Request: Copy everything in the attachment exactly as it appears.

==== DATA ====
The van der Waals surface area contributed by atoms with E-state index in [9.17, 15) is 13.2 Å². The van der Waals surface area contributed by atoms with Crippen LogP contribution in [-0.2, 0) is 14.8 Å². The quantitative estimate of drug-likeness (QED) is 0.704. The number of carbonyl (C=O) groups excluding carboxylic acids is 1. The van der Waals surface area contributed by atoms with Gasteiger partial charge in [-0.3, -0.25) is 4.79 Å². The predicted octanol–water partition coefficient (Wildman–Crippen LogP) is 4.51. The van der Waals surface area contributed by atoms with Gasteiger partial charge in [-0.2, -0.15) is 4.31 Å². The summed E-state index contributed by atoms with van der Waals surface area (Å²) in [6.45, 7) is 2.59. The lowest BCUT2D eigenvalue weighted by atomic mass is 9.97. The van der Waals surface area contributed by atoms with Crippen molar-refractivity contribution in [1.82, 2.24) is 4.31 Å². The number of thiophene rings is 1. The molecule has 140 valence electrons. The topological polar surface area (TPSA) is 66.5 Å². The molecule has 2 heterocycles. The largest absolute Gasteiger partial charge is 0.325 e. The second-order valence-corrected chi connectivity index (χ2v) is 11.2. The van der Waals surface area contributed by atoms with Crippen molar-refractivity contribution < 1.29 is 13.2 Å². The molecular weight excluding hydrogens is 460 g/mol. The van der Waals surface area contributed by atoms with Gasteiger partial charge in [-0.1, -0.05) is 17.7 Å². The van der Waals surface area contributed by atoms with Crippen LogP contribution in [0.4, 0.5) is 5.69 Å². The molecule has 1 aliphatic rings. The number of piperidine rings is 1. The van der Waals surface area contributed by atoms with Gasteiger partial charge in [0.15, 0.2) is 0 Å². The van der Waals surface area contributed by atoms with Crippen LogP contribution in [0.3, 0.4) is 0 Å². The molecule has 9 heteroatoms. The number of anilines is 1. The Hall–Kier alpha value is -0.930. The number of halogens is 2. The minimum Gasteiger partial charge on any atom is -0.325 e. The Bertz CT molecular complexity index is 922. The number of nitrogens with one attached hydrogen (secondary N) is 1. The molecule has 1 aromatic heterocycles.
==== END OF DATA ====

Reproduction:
The van der Waals surface area contributed by atoms with E-state index in [9.17, 15) is 13.2 Å². The van der Waals surface area contributed by atoms with Crippen LogP contribution in [-0.2, 0) is 14.8 Å². The quantitative estimate of drug-likeness (QED) is 0.704. The number of carbonyl (C=O) groups excluding carboxylic acids is 1. The van der Waals surface area contributed by atoms with Gasteiger partial charge in [-0.3, -0.25) is 4.79 Å². The predicted octanol–water partition coefficient (Wildman–Crippen LogP) is 4.51. The van der Waals surface area contributed by atoms with Gasteiger partial charge in [-0.2, -0.15) is 4.31 Å². The summed E-state index contributed by atoms with van der Waals surface area (Å²) in [6.45, 7) is 2.59. The lowest BCUT2D eigenvalue weighted by atomic mass is 9.97. The van der Waals surface area contributed by atoms with Crippen molar-refractivity contribution in [1.82, 2.24) is 4.31 Å². The number of thiophene rings is 1. The molecule has 140 valence electrons. The topological polar surface area (TPSA) is 66.5 Å². The molecule has 2 heterocycles. The largest absolute Gasteiger partial charge is 0.325 e. The second-order valence-corrected chi connectivity index (χ2v) is 11.2. The van der Waals surface area contributed by atoms with Crippen molar-refractivity contribution < 1.29 is 13.2 Å². The molecular weight excluding hydrogens is 460 g/mol. The van der Waals surface area contributed by atoms with Gasteiger partial charge in [-0.1, -0.05) is 17.7 Å². The van der Waals surface area contributed by atoms with Crippen LogP contribution in [0.4, 0.5) is 5.69 Å². The molecule has 1 aliphatic rings. The number of piperidine rings is 1. The van der Waals surface area contributed by atoms with Gasteiger partial charge in [0.15, 0.2) is 0 Å². The van der Waals surface area contributed by atoms with Crippen LogP contribution in [0.3, 0.4) is 0 Å². The molecule has 9 heteroatoms. The number of anilines is 1. The Hall–Kier alpha value is -0.930. The number of halogens is 2. The minimum Gasteiger partial charge on any atom is -0.325 e. The Bertz CT molecular complexity index is 922. The number of nitrogens with one attached hydrogen (secondary N) is 1. The molecule has 1 aromatic heterocycles.